Cameron will back any US no-fly zone in Syria

British Prime Minister to push Russia's Putin and other leaders at G8 summit to take action against 'brutal' Assad regime in civil war.

Supporters of Iranian presidential candidate Hassan Rowhani celebrate his win in presidential elections. Photo / AP
Supporters of Iranian presidential candidate Hassan Rowhani celebrate his win in presidential elections. Photo / AP

British Prime Minister David Cameron will support American plans to impose a no-fly zone over parts of Syria, as he attempts to convince world leaders to act against the "dictatorial and brutal leader" President Bashar al-Assad during the G8 summit in Northern Ireland this week.

Cameron was expected to discuss the dramatic escalation of international involvement in the Syrian civil war at a meeting with Assad's ally, Vladimir Putin, in Downing Street today.

He was to press the Russian President to sanction a catalogue of further measures against the Syrian regime, leading up to a possible no-fly zone, marshalled by US and allied jets and Patriot missiles operating from across the border in Jordan.

The push for action comes after US President Barack Obama said he would give "direct military aid" to Syrian rebels, citing evidence that Assad's forces had used chemical weapons.

Two years ago, Cameron committed RAF aircraft to policing a no-fly zone over Libya, arguing that "if Colonel Gaddafi uses military force against his own people, the world cannot stand by".

Cameron was to insist that Assad "is now guilty of the most appalling crimes against his people", in an interview to be televised today.

The US made it clear that it would join with Britain and France to urge Putin to drop his political and military support for the Syrian leader.

"It's in Russia's interest to join us in applying pressure on Bashar al-Assad to come to the table in a way that relinquishes his power and his standing in Syria," said Ben Rhodes, Obama's deputy national security adviser. "We don't see any scenario where he restores his legitimacy to lead the country."

Whitehall sources said yesterday the Government hoped the summit would produce a "route map" towards a solution to the crisis, with staging posts including economic sanctions, a no-fly zone - already discussed at a number of international summits - and direct military intervention.

All of these would require United Nations - and Russian - support, so the arming of Syrian rebels is seen as a more direct first step. But Russia underlined its determination to prevent an escalation of the conflict after Foreign Minister Sergei Lavrov questioned claims that Syria had used chemical weapons - and warned that a no-fly zone would "violate international law".

Washington's decision to arm Syria's Sunni Muslim rebels has plunged America into the great Sunni-Shia conflict of the Islamic Middle East. For the first time, in this civil war, those on America's "side" are Sunni and those it is opposing are Shia.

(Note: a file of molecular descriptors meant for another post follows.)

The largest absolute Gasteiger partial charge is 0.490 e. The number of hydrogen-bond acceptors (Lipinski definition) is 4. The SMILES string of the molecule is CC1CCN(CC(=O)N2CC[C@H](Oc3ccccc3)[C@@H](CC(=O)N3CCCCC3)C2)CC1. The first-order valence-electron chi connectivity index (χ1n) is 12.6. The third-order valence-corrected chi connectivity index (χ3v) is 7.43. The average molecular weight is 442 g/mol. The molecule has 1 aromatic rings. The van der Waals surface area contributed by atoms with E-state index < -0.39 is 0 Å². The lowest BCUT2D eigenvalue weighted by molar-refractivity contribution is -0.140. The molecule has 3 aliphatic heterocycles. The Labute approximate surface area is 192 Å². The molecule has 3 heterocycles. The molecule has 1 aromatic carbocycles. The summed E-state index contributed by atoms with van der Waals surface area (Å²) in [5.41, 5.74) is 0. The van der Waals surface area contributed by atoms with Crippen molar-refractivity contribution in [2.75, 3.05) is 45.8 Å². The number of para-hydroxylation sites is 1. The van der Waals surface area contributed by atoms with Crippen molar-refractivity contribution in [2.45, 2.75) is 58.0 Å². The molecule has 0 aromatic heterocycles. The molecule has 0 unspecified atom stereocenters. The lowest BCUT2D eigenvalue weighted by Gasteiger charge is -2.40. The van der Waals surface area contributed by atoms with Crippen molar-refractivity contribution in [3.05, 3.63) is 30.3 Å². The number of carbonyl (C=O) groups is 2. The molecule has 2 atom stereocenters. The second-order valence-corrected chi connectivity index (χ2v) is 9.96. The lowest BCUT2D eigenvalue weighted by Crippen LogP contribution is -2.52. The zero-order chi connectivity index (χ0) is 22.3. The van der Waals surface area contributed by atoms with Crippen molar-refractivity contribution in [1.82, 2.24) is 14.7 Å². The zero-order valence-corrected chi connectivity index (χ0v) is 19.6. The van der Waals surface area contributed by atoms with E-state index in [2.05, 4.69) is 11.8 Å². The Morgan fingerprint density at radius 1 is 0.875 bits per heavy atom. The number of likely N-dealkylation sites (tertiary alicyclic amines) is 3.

The Independent on Sunday reported that a military decision has been taken in Iran - even before Saturday's presidential election - to send a first contingent of 4000 Iranian Revolutionary Guards to Syria to support Assad's forces against the largely Sunni rebellion that has cost almost 100,000 lives in just over two years. Iran is now fully committed to preserving Assad's regime, according to pro-Iranian sources which have been deeply involved in the Islamic Republic's security, even to the extent of proposing to open up a new "Syrian" front on the Golan Heights against Israel.

Complicating issues, Hassan Rowhani, a moderate cleric, gained victory in Iran's presidential election in a result that promised to transform its political landscape and could ease troubled relations with the West.

Confounding expectations of a hardline triumph engineered with the backing of Ayatollah Ali Khamenei, the Supreme Leader, Rowhani, 64, a former Iranian chief nuclear negotiator, was declared the victor.

The result amounted to a surprise triumph for Iran's reformist movement and an apparent repudiation of Ayatollah Khamenei, who has driven efforts to thwart political moderates and openly preferred conservatives.

It also prefigured a radical change in direction from the divisive presidency of Mahmoud Ahmadinejad, who has overseen a crumbling economy and rising tensions between Iran and the West.

Cameron has pledged that the Syria crisis will be "up front and centre" when leaders of the world's most powerful economies meet for the G8 summit of world leaders in Enniskillen from tomorrow.

The Prime Minister faces growing unrest from opponents and within his own party over the wisdom of committing Britain to any military involvement in Syria.

Senior Liberal Democrats warned that a move to involve the armed forces in another conflict would effectively destroy the coalition.

US sources have confirmed that a no-fly zone is under discussion. The US has already moved Patriot missiles and fighter jets into Jordan as part of an annual exercise, but made clear that the military assets could stay on.